Innocent and law abiding citizens have been tortured there. I know that not many people care about that even though I do my best to show that they should. After all, you and I are both innocent law abiding citizens, therefore what happened to them can happen to you.

So, even if you don't care about the rights of prisoners.

Even if you don't care about the torture they went through.

You should care about protecting your own rights.

This is why I urge you to do something to support the Universal Declaration of Human Rights today, or at least do something that supports the United States Constitution. Write a letter to your representative telling them why protecting rights for everyone, even prisoners, is important. Write the media, write your friends, write the local officials here who think that torturing US citizens before their day in court is permissible.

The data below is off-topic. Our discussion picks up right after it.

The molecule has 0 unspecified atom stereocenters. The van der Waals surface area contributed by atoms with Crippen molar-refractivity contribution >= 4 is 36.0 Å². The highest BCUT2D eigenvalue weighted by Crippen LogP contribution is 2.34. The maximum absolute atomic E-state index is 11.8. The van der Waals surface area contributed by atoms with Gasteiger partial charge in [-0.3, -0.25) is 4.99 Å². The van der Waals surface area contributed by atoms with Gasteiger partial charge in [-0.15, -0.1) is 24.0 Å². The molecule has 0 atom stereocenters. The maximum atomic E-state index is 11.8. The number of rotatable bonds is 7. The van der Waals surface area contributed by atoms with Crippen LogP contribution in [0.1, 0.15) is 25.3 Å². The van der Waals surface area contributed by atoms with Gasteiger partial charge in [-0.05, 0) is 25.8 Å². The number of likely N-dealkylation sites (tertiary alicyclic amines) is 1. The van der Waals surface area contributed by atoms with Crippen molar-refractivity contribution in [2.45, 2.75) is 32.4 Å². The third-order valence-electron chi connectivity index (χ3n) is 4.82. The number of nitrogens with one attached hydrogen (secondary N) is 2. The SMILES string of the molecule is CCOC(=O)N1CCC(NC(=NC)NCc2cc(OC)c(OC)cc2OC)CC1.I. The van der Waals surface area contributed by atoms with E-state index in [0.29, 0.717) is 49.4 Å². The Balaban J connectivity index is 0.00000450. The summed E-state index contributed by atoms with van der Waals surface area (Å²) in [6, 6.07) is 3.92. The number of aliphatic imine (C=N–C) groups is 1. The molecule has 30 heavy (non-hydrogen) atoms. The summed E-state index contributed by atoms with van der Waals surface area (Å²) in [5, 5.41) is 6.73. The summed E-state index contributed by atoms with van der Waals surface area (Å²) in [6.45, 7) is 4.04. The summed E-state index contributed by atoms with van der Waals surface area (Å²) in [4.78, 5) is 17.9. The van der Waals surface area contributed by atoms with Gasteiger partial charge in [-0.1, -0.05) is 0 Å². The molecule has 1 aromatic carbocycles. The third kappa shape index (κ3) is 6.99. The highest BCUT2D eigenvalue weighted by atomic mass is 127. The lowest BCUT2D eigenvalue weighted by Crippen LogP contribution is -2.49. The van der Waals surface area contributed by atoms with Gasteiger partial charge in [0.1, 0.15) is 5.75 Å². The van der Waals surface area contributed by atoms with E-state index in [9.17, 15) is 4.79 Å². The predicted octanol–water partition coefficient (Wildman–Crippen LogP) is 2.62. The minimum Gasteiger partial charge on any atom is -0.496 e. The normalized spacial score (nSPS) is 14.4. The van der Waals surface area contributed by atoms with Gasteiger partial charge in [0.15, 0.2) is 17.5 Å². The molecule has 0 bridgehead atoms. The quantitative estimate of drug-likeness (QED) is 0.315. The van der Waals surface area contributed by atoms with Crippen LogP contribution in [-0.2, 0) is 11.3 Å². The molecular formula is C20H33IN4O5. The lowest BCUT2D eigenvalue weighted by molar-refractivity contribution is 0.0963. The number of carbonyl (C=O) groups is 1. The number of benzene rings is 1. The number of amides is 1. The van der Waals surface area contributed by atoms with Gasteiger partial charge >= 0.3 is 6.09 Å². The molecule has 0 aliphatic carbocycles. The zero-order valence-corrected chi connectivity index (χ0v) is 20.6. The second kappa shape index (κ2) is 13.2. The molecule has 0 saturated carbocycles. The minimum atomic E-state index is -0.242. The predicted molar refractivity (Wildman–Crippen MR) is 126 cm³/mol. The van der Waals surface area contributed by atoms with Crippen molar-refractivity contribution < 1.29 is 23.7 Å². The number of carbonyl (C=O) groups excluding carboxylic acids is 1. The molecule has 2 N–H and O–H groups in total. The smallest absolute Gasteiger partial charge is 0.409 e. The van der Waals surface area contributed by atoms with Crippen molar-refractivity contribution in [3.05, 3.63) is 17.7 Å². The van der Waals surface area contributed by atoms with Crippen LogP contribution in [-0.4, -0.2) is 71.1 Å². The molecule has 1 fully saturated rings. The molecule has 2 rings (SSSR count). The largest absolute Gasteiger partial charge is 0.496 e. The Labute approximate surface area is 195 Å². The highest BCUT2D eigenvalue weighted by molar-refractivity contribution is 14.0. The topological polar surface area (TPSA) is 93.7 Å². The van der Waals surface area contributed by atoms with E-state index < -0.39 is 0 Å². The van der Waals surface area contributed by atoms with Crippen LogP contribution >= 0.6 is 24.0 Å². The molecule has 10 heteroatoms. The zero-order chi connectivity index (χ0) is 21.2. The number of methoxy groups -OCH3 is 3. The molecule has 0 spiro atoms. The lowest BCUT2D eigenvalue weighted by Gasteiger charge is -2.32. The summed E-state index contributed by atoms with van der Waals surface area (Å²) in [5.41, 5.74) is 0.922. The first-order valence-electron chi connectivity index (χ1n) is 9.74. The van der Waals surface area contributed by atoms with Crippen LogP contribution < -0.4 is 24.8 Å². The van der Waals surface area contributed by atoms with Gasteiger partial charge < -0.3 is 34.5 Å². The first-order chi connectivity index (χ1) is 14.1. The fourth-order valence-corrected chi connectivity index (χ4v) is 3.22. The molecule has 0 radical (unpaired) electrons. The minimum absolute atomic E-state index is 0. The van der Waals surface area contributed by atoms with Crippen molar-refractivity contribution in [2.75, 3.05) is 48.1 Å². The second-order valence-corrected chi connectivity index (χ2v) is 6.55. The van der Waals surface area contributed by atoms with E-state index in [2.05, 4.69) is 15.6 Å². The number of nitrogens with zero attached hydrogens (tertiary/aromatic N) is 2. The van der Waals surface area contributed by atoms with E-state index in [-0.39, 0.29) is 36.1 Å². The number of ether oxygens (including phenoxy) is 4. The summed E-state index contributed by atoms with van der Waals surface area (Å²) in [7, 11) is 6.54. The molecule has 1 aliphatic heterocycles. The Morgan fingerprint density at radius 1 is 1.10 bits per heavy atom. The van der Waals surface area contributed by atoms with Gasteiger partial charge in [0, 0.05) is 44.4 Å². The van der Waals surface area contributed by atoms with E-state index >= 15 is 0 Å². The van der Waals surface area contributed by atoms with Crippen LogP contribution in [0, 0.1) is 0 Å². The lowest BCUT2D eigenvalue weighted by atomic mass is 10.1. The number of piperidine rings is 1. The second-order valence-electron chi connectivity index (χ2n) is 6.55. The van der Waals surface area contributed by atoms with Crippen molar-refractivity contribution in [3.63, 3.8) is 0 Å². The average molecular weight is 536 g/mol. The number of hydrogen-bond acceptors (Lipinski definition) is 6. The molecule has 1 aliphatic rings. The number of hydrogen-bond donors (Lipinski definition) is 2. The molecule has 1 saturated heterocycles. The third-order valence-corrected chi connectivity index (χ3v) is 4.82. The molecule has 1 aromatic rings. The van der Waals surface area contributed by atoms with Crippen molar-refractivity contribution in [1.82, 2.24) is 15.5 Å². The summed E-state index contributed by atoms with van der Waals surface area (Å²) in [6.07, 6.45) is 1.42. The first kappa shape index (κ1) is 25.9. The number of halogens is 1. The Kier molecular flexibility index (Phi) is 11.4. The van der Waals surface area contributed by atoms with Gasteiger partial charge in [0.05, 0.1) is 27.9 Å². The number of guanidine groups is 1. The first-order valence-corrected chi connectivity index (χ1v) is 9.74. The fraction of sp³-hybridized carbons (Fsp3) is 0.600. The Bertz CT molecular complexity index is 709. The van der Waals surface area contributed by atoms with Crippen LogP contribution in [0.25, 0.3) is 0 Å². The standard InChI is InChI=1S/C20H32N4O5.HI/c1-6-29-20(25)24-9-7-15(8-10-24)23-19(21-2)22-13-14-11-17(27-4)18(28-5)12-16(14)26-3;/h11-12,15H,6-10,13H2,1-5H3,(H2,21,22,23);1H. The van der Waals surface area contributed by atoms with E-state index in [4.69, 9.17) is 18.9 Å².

Don't do it for me, do it for yourself.

Sunday, December 9, 2007


Today the Washington Post revealed a two-faced treachery of the worst kind. The democratic leadership in Washington DC, the very same one that has been leading the outcry against detainee abuse and torture, has been shown to support and encourage detainee abuse and torture in secret meetings while claiming to oppose it in public.